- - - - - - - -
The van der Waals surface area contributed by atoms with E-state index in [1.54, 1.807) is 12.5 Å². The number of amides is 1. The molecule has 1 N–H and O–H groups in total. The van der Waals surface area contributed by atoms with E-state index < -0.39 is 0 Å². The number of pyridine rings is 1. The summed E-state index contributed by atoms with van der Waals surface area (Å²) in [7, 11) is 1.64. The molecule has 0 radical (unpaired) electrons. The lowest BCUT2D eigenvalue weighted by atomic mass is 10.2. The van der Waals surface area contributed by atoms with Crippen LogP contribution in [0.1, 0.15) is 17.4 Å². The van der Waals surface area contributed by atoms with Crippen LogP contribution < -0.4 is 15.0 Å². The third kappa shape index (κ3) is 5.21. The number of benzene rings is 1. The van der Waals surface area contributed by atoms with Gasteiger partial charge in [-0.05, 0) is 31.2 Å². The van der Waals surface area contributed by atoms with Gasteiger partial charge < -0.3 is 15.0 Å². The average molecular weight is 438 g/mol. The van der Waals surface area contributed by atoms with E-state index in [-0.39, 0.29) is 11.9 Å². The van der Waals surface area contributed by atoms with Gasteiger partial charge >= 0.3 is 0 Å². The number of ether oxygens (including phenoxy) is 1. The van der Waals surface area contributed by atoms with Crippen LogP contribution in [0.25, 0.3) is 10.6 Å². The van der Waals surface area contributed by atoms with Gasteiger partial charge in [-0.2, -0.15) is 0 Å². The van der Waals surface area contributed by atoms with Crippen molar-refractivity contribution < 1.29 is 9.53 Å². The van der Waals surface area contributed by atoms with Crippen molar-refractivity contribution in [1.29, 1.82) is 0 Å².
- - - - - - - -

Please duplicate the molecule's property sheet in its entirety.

The van der Waals surface area contributed by atoms with E-state index in [1.54, 1.807) is 12.5 Å². The number of amides is 1. The molecule has 1 N–H and O–H groups in total. The van der Waals surface area contributed by atoms with E-state index < -0.39 is 0 Å². The number of pyridine rings is 1. The summed E-state index contributed by atoms with van der Waals surface area (Å²) in [7, 11) is 1.64. The molecule has 0 radical (unpaired) electrons. The lowest BCUT2D eigenvalue weighted by atomic mass is 10.2. The van der Waals surface area contributed by atoms with Crippen LogP contribution in [0.1, 0.15) is 17.4 Å². The van der Waals surface area contributed by atoms with Crippen LogP contribution < -0.4 is 15.0 Å². The third kappa shape index (κ3) is 5.21. The number of benzene rings is 1. The van der Waals surface area contributed by atoms with Gasteiger partial charge in [-0.05, 0) is 31.2 Å². The van der Waals surface area contributed by atoms with Gasteiger partial charge < -0.3 is 15.0 Å². The average molecular weight is 438 g/mol. The van der Waals surface area contributed by atoms with E-state index in [-0.39, 0.29) is 11.9 Å². The van der Waals surface area contributed by atoms with Gasteiger partial charge >= 0.3 is 0 Å². The number of ether oxygens (including phenoxy) is 1. The van der Waals surface area contributed by atoms with Crippen LogP contribution in [0.25, 0.3) is 10.6 Å². The van der Waals surface area contributed by atoms with Gasteiger partial charge in [-0.2, -0.15) is 0 Å². The van der Waals surface area contributed by atoms with Crippen molar-refractivity contribution < 1.29 is 9.53 Å². The van der Waals surface area contributed by atoms with Crippen molar-refractivity contribution in [1.29, 1.82) is 0 Å².